Was Chopper Read actually a fraud?
MARK Brandon "Chopper" Read has become a legendary figure in the annals of Australian crime.
The late Melburnian gangster, known for his bleak sense of humour, lack of ears and extreme violence is about to be thrown into the spotlight again.
Channel Nine's mini-series Underbelly Files: Chopper airs this weekend and it will no doubt antagonise Read's critics.
His reputation as a hard man began when he started ripping off drug dealers in Melbourne. He then went on to make a living kidnapping and torturing members of the criminal underworld.
The street gang member had become a household name by the time he died, aged 58, in 2013 - just one year after he was diagnosed with liver cancer. His fame was due not only to his fearsome reputation as a criminal but also because he told his own words as an author.
His crook anecdotes, which include chopping a man's leg off with a shovel and torching a victim's feet with a blowtorch, inspired Andrew Dominik's fantastic film Chopper, starring Eric Bana as the main man in 2000.
In his books, Read claims to have been involved in the killing of 19 people and the attempted murder of 11 others.
But these stories have been picked apart ever since Read wrote them.
"It was a series of books on the life of Chopper Read that many consider to be the greatest crime against literature in the history of the written word," wrote crime journalist John Silvester in a newly-released foreword in Read's 1991 book Chopper: From the Inside.
"There is no doubt some of Read's stories are embellished, polished or in some cases, stolen, but there is also no doubt that through the 1970s and 1980s he was one of the most dangerous men in Australia.
"Dangerous gangsters feared Read because he was a local version of an underworld terrorist. For many years, he saw himself as a street soldier who didn't care if he lived or died."
However, Mr Silvester said that the idea that Read was some sort of "underworld mastermind" is a popular misconception.
Read spent just 13 months outside prison between the ages of 20 and 38.
He served time after being convicted of armed robbery, kidnapping, arson, impersonating a police officer, assault and attempted murder. He was sentenced to 13 years in jail for attempting to kidnap a County Court judge at gunpoint.
"His criminal history is littered with blunders," wrote Mr Silvester. "His police record shows that when he broke the law he was usually caught and convicted."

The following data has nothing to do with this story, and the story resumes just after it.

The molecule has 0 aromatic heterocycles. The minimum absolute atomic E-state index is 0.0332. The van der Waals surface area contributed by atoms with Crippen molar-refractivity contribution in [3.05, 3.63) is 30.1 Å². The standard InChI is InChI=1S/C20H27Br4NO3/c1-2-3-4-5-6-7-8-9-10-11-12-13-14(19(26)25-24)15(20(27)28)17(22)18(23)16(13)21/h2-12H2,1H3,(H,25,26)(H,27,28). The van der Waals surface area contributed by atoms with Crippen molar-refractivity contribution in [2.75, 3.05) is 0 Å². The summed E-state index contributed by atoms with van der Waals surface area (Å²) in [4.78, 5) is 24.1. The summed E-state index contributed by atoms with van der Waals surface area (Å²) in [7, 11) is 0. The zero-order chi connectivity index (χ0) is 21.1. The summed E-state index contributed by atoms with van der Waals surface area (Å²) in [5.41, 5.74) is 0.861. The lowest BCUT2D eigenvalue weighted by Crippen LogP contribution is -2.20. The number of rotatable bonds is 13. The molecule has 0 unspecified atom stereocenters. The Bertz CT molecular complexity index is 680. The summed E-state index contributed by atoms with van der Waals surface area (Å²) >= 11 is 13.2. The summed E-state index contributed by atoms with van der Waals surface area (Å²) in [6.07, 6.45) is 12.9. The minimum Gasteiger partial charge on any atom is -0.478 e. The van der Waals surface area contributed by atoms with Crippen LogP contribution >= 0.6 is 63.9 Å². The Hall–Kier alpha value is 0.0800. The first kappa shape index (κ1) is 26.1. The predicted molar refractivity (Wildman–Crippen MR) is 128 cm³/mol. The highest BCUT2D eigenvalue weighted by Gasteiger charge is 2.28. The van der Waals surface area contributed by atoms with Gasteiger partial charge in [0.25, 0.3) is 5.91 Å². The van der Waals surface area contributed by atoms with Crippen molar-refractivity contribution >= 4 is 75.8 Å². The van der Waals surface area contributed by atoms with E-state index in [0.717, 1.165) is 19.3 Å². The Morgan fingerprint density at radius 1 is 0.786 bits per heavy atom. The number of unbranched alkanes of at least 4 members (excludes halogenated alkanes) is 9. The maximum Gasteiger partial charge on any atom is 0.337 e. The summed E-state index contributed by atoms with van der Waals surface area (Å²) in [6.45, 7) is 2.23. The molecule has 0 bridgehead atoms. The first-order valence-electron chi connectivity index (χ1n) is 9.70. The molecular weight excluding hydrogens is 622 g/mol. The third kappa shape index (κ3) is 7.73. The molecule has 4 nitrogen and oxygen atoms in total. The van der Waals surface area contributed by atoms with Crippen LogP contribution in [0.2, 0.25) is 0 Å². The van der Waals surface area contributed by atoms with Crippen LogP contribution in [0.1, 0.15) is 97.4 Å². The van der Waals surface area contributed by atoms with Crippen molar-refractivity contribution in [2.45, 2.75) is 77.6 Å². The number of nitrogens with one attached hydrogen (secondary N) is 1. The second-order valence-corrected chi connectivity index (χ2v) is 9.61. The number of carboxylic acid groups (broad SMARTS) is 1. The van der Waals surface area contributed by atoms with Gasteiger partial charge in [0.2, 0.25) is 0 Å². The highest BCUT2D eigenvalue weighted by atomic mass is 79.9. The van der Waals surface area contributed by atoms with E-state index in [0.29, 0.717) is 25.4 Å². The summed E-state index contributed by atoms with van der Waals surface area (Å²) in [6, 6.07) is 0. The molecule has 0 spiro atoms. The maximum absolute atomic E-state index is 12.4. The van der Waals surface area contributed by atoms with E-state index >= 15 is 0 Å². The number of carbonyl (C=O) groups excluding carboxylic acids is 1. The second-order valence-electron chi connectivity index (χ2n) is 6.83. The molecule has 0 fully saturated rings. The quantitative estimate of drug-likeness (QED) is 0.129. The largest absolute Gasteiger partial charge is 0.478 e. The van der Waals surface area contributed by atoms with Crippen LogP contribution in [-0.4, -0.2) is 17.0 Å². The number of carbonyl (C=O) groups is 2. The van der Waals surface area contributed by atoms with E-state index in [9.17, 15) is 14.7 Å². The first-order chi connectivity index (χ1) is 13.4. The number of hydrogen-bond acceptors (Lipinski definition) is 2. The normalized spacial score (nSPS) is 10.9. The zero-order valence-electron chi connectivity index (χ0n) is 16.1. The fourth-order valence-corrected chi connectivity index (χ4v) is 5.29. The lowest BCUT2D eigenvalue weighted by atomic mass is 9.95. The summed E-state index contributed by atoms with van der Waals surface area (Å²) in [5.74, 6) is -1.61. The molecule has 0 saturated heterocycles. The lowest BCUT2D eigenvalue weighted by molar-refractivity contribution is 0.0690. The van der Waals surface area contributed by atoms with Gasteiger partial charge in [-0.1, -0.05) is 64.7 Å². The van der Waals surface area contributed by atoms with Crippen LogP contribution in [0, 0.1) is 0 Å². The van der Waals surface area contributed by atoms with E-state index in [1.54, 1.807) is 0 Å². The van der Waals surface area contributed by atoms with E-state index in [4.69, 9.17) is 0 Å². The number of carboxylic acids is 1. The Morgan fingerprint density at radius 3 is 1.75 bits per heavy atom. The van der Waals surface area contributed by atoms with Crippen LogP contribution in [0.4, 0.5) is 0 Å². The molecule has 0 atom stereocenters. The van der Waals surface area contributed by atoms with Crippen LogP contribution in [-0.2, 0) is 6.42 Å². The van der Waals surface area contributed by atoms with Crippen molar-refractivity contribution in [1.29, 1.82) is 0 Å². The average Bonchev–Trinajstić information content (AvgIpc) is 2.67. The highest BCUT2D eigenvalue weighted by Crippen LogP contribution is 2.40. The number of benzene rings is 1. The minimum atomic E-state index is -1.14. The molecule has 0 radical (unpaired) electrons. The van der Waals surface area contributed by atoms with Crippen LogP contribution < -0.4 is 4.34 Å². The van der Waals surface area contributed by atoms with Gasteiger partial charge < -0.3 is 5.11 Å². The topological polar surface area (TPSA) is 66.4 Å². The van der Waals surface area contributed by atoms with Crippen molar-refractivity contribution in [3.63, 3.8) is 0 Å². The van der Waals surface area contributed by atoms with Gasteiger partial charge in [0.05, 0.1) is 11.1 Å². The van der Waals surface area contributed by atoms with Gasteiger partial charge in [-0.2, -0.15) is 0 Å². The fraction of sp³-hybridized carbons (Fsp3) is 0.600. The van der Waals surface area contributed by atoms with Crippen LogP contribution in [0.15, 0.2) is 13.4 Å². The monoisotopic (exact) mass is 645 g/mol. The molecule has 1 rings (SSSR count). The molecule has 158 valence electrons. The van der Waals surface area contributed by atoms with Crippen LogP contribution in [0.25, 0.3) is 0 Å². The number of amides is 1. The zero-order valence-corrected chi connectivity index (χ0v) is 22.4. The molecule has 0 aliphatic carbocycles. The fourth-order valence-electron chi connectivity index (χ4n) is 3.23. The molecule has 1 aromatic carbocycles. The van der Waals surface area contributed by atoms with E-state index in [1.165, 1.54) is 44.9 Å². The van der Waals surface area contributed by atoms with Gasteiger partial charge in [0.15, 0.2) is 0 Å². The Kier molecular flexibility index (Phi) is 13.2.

Read's fearsome reputation was no doubt helped by other strange incidents in his life, like the infamous moment he had a fellow prisoner cut his ears off in the late 1970s - as part of an attempt to get out of Pentridge Prison's H division.
Read famously wrote that the ears moved around on the floor like "Mexican jumping beans".
Mr Silvester personally antagonised Read with a Herald Sun piece in 1990 about Chopper's acquittal of the 1987 killing of Sammy 'The Turk' Ozerkam outside St Kilda's Bojangles nightclub - in which the reporter called him "all sorts of nasty names".
The journalist said he was sent a Christmas card shortly after. He thought this was surprising because it was nowhere near the festive season and he was even more surprised to see it had been sent by Chopper.
"May the Yuletide log fall from your fireplace and burn your house down. Seasons Greetings and Jingle Bells. Chopper Read,"it read.
However, not long after the bizarre incident, the pair met for an interview while Read was serving time inside Pentridge's notorious H Division. And it was then that Mr Silvester came to understand what made the notorious criminal tick.
"Unlike most crooks, he didn't make excuses, didn't claim he had been railroaded and didn't blame his childhood," Mr Silvester wrote.
However, in his books, Read considers himself a vigilante who hatred of bullies and hard men stems from school - where he says was repeatedly picked on.
He wrote in Chopper: From the Inside, that everyone he claims to have killed deserved it.
"I have personally been involved in 19 deaths inside and outside of jail since 1971," he wrote. "Okay, it's no world record, but it's not bad for the little kid in the schoolyard who always got bashed.
"All those who dies had it coming. There wasn't a 'civilian' in the bunch, and I don't regret one.
"It's not that many when you think of all the criminal violence there has been in Victoria over the years.
"Strange as it may seem, I have never considered myself a murderer, because they all had it coming.
"Most of them came under the heading of tactical necessities. All of them were killers and violent crims, so no big deal."